Today I went on my first teal hunt. It was a long walk in and I worked up quite a sweat, but what a great morning it was.
The early morning sky was streaked with hues of orange and pink. It was cool and crisp and the grass was covered with a heavy frost. There was a light breeze out of the southeast. A brilliant sunrise soon transformed the sky into a cloudless sea of blue.
I waded out into the water to set the decoys. A half dozen Teal a pair of Mallards and a couple of Mojo's and my spread was ready for action. The only thing left to do was to prepare the blind. After setting up the pop up I used some grass from the edge of the pond to camouflage it in.
I grabbed my gun and climbed in. As I settled in to hunt I checked the Mojo decoys and verified that they were responding to the remote. I gave the jerk string the Mallards were attached to a test run to make sure they were creating adequate ripples around the decoy spread.
A short note on the Teal call to make sure I was in good voice and now all that was necessary was for the ducks to cooperate! Looking out across the pond to the northeast I noticed several small groups of Teal milling about.
They looked like they were in no hurry to go anywhere as several of them chased each other around for the sheer amusement of it. I began to wonder if I was going to get any opportunity to have any ducks work my spread or not. A veteran waterfowl hunter told me that Teal don't mess around they come in low and quick . In other words be ready. After about thirty minutes of watching a pair of birds came whistling towards my decoys. I fired twice and managed to drop one bird.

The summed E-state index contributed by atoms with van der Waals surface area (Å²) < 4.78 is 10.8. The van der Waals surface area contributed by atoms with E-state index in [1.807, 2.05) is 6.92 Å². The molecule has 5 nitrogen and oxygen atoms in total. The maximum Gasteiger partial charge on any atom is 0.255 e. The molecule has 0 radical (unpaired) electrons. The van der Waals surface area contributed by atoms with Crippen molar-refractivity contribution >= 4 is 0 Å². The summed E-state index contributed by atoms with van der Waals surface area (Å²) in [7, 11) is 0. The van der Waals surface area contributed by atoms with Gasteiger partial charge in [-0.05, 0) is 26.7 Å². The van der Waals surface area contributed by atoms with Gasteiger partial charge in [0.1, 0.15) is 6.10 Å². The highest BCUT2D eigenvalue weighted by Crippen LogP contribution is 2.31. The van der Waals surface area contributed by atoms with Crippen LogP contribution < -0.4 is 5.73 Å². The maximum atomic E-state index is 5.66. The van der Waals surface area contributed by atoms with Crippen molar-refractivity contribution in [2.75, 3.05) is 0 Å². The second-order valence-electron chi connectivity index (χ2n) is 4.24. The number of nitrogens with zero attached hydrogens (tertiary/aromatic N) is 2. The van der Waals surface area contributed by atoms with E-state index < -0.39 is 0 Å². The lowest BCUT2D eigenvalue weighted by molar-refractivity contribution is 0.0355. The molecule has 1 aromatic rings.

With no duck dog it was up to yours truly to retrieve the bird. Much to my surprise the water was almost over the top of my waders! I have been known to swim for my birds on previous hunts but it was chilly so I decided to stay dry. With the wind in my favor I waited for the bird to drift towards the opposite shore. I then worked my way around the shallows until I was able to make my retrieve.
Thank goodness, it is never any fun to go home empty handed. With only local ducks in the area the two Teal that came in were the only action for the day. However I thoroughly enjoyed my early morning hunt.
Watching a Nebraska sunrise and experiencing Mother Nature " wake up" is a great way to spend a morning
Page 2 of 2 - Until next time,
See you out there.
Mark Pinkerton is the District 1 Commissioner for the Nebraska State Game and Parks Commission.